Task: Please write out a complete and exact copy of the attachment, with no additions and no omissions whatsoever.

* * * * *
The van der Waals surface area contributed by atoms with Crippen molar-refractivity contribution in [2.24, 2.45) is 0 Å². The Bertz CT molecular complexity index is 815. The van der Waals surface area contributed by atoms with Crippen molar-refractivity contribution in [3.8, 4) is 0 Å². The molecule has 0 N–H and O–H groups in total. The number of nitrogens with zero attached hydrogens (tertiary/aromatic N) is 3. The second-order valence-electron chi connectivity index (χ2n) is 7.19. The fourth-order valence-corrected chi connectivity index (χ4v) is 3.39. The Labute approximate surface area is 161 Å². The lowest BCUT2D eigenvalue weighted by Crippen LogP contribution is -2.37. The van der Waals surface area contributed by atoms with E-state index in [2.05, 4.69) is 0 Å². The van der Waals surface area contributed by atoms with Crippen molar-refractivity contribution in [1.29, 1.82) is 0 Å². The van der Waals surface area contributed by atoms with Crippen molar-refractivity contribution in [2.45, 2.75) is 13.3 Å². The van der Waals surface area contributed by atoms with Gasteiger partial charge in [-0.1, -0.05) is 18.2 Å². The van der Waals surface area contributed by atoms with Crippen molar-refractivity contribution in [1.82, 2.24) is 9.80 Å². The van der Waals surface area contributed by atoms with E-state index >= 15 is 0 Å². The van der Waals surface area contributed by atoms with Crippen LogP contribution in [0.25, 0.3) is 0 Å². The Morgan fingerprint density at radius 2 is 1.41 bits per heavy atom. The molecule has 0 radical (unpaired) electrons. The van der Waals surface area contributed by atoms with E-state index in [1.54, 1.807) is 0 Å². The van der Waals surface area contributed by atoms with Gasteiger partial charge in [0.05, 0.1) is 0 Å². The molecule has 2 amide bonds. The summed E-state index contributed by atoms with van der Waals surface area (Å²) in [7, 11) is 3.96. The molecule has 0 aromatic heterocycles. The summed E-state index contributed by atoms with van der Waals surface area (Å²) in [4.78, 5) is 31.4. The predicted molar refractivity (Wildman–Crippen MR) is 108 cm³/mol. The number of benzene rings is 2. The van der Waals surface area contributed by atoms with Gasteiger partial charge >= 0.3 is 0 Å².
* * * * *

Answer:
The van der Waals surface area contributed by atoms with Crippen molar-refractivity contribution in [2.24, 2.45) is 0 Å². The Bertz CT molecular complexity index is 815. The van der Waals surface area contributed by atoms with Crippen molar-refractivity contribution in [3.8, 4) is 0 Å². The molecule has 0 N–H and O–H groups in total. The number of nitrogens with zero attached hydrogens (tertiary/aromatic N) is 3. The second-order valence-electron chi connectivity index (χ2n) is 7.19. The fourth-order valence-corrected chi connectivity index (χ4v) is 3.39. The Labute approximate surface area is 161 Å². The lowest BCUT2D eigenvalue weighted by Crippen LogP contribution is -2.37. The van der Waals surface area contributed by atoms with E-state index in [2.05, 4.69) is 0 Å². The van der Waals surface area contributed by atoms with Crippen molar-refractivity contribution in [1.29, 1.82) is 0 Å². The van der Waals surface area contributed by atoms with Crippen molar-refractivity contribution in [2.45, 2.75) is 13.3 Å². The van der Waals surface area contributed by atoms with Gasteiger partial charge in [-0.1, -0.05) is 18.2 Å². The van der Waals surface area contributed by atoms with Crippen molar-refractivity contribution in [1.82, 2.24) is 9.80 Å². The van der Waals surface area contributed by atoms with E-state index >= 15 is 0 Å². The van der Waals surface area contributed by atoms with Crippen LogP contribution in [0.25, 0.3) is 0 Å². The Morgan fingerprint density at radius 2 is 1.41 bits per heavy atom. The molecule has 0 radical (unpaired) electrons. The van der Waals surface area contributed by atoms with E-state index in [1.54, 1.807) is 0 Å². The van der Waals surface area contributed by atoms with Gasteiger partial charge in [0.05, 0.1) is 0 Å². The molecule has 2 amide bonds. The summed E-state index contributed by atoms with van der Waals surface area (Å²) in [7, 11) is 3.96. The molecule has 0 aromatic heterocycles. The summed E-state index contributed by atoms with van der Waals surface area (Å²) in [4.78, 5) is 31.4. The predicted molar refractivity (Wildman–Crippen MR) is 108 cm³/mol. The number of benzene rings is 2. The van der Waals surface area contributed by atoms with Gasteiger partial charge >= 0.3 is 0 Å².